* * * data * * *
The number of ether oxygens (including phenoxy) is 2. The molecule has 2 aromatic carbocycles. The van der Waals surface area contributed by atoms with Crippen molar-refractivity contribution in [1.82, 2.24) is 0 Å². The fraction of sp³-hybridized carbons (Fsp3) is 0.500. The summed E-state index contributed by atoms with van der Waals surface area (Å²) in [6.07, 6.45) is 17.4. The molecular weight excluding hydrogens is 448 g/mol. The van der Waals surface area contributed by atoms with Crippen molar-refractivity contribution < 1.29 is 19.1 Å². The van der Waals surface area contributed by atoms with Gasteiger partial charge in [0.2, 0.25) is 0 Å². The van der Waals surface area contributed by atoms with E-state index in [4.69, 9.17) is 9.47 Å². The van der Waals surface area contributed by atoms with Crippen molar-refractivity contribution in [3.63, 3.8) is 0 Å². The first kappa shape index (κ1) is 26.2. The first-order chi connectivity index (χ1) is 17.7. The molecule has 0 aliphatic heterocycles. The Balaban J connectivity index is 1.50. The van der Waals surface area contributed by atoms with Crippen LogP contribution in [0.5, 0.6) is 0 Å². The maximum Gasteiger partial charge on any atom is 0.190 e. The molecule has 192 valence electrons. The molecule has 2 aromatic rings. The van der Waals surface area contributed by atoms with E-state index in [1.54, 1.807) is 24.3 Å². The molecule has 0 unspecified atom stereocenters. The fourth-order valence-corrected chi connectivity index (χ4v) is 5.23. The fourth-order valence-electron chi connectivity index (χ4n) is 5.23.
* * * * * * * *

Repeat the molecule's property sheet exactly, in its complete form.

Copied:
The number of ether oxygens (including phenoxy) is 2. The molecule has 2 aromatic carbocycles. The van der Waals surface area contributed by atoms with Crippen molar-refractivity contribution in [1.82, 2.24) is 0 Å². The fraction of sp³-hybridized carbons (Fsp3) is 0.500. The summed E-state index contributed by atoms with van der Waals surface area (Å²) in [6.07, 6.45) is 17.4. The molecular weight excluding hydrogens is 448 g/mol. The van der Waals surface area contributed by atoms with Crippen molar-refractivity contribution < 1.29 is 19.1 Å². The van der Waals surface area contributed by atoms with Gasteiger partial charge in [0.2, 0.25) is 0 Å². The van der Waals surface area contributed by atoms with E-state index in [4.69, 9.17) is 9.47 Å². The van der Waals surface area contributed by atoms with Crippen molar-refractivity contribution in [3.63, 3.8) is 0 Å². The first kappa shape index (κ1) is 26.2. The first-order chi connectivity index (χ1) is 17.7. The molecule has 0 aliphatic heterocycles. The Balaban J connectivity index is 1.50. The van der Waals surface area contributed by atoms with Crippen LogP contribution in [0.5, 0.6) is 0 Å². The maximum Gasteiger partial charge on any atom is 0.190 e. The molecule has 192 valence electrons. The molecule has 2 aromatic rings. The van der Waals surface area contributed by atoms with E-state index in [1.54, 1.807) is 24.3 Å². The molecule has 0 unspecified atom stereocenters. The fourth-order valence-corrected chi connectivity index (χ4v) is 5.23. The fourth-order valence-electron chi connectivity index (χ4n) is 5.23.